# Recursion explanation

I am not able to understand this basic recursion example.

When I executed this code. The output was 43210. Should not the output be 44444, as the value of num is updated to 4 to the latest recursive call or how is the value of num getting changed?

Please explain, any help is appreciated.

• Read more about recursion and run your program step by step in some debugger. Draw the call stack on some board. – Basile Starynkevitch Jun 16 '17 at 10:10
• "as the value of num is updated to 4 to the latest recursive call or how is the value of num getting changed": `num` is not a global variable that gets updated at each call. Rather, `num` is local to each function call / activation. In other words, there is one copy of `num` for each active call to `recursiveFunction`. Each copy is defined locally in one function activation and does not influence the value of other copies, living in other activation records of `recursiveFunction`. – Giorgio Jun 16 '17 at 10:13
• "To understand recursion, you must first understand recursion..." – Delioth Jun 16 '17 at 19:20

The hard-to-understand part of this kind of recursion is that there are many different variables involved, all of which are called "num".

Every time you call a function, a new copy of all the local variables in that function is created ("allocated"). (The formal name for the area in which this happens is "stack frame".)

The definition of local variables includes parameters, and the mechanism works even when the calling function and the called function are the same function definition. Combined, these two mechanisms results in a cascade of variables with different values existing at the same time (but only one in the currently active invocation).

A good tool for understanding this is a debugger with a stack frame viewer which allows you to expand the local variables in all currently existing frames, not just the topmost one. This allows you to check that yes, there is in fact a `num` with value 1 and a different `num` with value 2 at the same time.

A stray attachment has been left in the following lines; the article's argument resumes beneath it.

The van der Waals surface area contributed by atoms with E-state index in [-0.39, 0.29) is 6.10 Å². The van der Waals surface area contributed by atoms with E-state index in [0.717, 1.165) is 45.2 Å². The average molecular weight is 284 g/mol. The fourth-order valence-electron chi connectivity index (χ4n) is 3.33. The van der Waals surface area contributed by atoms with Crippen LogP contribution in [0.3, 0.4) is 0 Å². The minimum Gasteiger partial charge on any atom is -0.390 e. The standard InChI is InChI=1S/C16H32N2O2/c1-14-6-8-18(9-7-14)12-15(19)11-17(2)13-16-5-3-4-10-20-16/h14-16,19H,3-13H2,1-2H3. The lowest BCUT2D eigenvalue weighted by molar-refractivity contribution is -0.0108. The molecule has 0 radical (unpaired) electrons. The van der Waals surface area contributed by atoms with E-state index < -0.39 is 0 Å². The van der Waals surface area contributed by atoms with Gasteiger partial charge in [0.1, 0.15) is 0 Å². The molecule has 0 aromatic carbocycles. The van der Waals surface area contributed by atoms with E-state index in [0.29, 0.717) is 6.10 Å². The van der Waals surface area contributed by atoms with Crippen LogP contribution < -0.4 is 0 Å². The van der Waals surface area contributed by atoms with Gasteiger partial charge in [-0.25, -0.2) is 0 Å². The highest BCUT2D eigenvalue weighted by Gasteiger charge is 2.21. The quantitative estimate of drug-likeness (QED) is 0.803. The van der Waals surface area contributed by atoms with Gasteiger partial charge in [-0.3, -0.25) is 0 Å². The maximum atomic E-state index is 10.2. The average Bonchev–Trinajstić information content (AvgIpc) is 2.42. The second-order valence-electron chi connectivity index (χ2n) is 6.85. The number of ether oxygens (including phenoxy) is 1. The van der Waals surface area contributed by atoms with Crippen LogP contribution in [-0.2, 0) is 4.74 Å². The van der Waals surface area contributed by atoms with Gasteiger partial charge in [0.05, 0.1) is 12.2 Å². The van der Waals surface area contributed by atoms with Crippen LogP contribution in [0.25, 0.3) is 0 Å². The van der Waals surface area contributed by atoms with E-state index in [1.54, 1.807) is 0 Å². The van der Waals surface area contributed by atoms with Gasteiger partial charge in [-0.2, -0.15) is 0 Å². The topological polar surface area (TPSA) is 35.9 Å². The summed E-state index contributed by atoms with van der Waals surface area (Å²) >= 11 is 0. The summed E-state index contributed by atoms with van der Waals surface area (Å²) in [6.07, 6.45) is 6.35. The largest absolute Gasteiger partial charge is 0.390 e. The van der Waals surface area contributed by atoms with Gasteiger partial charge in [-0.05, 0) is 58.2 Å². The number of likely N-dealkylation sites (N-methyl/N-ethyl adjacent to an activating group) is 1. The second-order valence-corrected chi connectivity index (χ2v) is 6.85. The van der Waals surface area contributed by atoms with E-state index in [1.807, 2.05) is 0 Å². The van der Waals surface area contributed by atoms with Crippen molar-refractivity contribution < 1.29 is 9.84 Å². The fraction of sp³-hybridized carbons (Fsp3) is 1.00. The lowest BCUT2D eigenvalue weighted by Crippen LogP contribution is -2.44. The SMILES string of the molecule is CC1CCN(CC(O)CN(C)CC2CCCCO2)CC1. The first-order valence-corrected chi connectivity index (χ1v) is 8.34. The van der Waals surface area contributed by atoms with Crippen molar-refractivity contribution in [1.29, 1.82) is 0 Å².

• "Every time you call a function, a new copy of all the local variables in that function is created ("allocated"). (The formal name for the area in which this happens is "stack frame".)" This explains it, so recursive functions are not memory efficient ? thanks :-) – penta Jun 16 '17 at 10:19
• @penta You're right, recursion can lead to stack overflow if it goes on too deep. The first site in this network wasn't called "stackoverflow.com" for nothing! – Kilian Foth Jun 16 '17 at 10:27
• @penta, also, recursion includes not just when a function calls itself (direct recursion), but also in an indirect form when some function, a, calls function b, which calls function a. – Erik Eidt Jun 16 '17 at 14:29
• @penta, Also see tail call, which is a special case of recursion that is memory space efficient, and also is an optimization provided by some languages and/or their runtime. – Erik Eidt Jun 16 '17 at 14:30
• @ErikEidt To clarify, a tail call is not inherently memory efficient, it just happens to be trivial for a compiler or interpreter to optimize. Without that optimization (and there are many language implementations that don't do it), it's just as memory space costly as the general case recursive call. – 8bittree Jun 16 '17 at 15:34